TSB investigators in Halifax after 747 cargo jet goes off runway
Plane en route from Chicago stopped 50 metres from fence near public road
Investigators with the Transportation Safety Board have arrived in Halifax after a 747 cargo aircraft went off the end of a runway early Wednesday morning at Halifax Stanfield International Airport and stopped not far from a public road.
The crew of four on board were removed by fire crews and taken to hospital to be treated for minor injuries.
A spokesperson for the TSB said investigators will be photographing the scene and collecting flight data recorder information. They will also be speaking to air traffic controllers, looking at weather conditions and examining the maintenance history of the aircraft.
Airport spokesperson Theresa Rath Spicer said the Sky Lease Cargo plane coming from Chicago was making a scheduled landing to pick up live lobster and then fly to China, with a stop in Alaska along the way. Rath Spicer said the lobster was instead picked up by Gateway Aviation to be transported to its destination.
The plane came to a stop less than 50 metres from a fence separating the airfield from Old Guysborough Road, a public two-lane road. The stretch between Oldham Road and Grove Road was closed to the public at around 9 a.m. but reopened by 4 p.m.
Rath Spicer said the accident happened at the end of Runway 14/32 shortly after 5 a.m. While it's the shorter of the two runways at the airport, cargo flights arrive and depart from there on a regular basis, she said.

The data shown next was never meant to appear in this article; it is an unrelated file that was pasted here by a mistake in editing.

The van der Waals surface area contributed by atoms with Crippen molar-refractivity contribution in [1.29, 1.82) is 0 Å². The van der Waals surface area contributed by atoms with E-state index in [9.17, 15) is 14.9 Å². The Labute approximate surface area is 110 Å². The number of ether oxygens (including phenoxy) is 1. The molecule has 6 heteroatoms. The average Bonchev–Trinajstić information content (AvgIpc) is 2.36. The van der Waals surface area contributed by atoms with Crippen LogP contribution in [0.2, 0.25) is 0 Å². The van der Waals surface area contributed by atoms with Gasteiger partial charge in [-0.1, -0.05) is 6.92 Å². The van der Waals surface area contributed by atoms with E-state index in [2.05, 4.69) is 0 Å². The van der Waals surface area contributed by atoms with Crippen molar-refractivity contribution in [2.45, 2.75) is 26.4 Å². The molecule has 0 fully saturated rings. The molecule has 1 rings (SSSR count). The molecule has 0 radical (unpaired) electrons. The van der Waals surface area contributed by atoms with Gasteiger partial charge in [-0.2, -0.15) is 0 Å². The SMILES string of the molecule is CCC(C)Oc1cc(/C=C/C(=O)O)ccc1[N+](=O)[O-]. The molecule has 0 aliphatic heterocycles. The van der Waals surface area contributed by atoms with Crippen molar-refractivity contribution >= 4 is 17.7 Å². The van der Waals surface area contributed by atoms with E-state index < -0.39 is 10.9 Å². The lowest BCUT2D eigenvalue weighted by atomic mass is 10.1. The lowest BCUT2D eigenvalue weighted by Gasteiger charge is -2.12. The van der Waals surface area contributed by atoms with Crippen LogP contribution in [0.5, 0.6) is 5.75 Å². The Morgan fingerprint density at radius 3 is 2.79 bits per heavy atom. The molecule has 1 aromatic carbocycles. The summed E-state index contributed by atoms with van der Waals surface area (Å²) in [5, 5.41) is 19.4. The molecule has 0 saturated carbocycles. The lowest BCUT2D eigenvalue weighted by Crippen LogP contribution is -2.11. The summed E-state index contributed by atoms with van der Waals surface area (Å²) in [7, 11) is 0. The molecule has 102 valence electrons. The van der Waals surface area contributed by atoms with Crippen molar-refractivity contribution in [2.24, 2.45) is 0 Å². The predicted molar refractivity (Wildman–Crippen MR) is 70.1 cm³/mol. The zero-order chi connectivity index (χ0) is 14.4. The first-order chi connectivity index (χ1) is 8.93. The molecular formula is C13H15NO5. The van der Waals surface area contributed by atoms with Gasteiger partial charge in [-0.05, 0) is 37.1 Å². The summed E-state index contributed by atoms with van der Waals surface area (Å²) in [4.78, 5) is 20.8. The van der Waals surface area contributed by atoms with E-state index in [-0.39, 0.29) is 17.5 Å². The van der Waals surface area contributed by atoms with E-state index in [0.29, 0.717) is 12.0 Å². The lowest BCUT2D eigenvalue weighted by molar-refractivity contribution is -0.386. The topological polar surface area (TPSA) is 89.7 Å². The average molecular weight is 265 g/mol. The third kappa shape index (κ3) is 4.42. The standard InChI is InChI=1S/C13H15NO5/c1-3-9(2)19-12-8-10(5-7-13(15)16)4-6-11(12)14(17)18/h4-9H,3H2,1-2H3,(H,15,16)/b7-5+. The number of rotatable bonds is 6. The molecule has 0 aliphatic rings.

It's still unknown if weather was a factor but there was light rain at the time of the incident. CBC meteorologist Ryan Snoddon said there were also fog patches at about 5:15 a.m. and some water on the runway, with 23 mm of rain falling between 8 p.m. and 2 a.m., then 5 mm between 2 a.m. and 8 a.m.
The airfield was temporarily closed while a perimeter around the site was established, and then the main runway was allowed to reopen on a limited basis. Four flights were diverted and the airport's website was reporting delays and cancellations for both arriving and departing flights Wednesday morning.
"We've had a number of flights either arrive or depart, however the flight schedules continue to be significantly impacted," Rath Spicer said in an interview.
"We're asking passengers to check with their airline as to their flight's status … At this point our operation is significantly impacted."
The airport tweeted on Wednesday afternoon that there are still a number of flight delays as a result of the cargo airplane incident.
Rath Spicer said Runway 14/32 will remain closed "for some time" as the investigation into what happened is conducted.
The deputy chief for Halifax Fire said the jet was not on fire and crews attended the scene in a support role along with airport fire crews.
A resident of Oldham Road in the nearby community of Goffs was shaken by early morning crash.
"It sounded like a great big gush of wind," said Christena Dunham. "I heard things flying around. It's scary. This isn't the first time it's happened."
On Oct. 14, 2004, seven crew members died when a cargo-laden MK Airlines jet, also a Boeing 747, crashed on takeoff early in the morning.
The plane — loaded with lobster, lawn tractors and computer gear — failed to gain enough speed as it traveled down the runway. The tail of the aircraft hit a mound of earth, sending the plane crashing through the woods. It exploded in a quarry across the Old Guysborough Road.
"I wish the airport would buy up the houses on this road, at this end of the road anyway, because I don't really feel safe being so close to the airport," Dunham said.
"It's not that I moved in across from the airport fence. I was here long before the airport was here," she said, adding she's lived on the road since she was born in 1939. Construction on the airport began in 1955.
With files from Elizabeth Chiu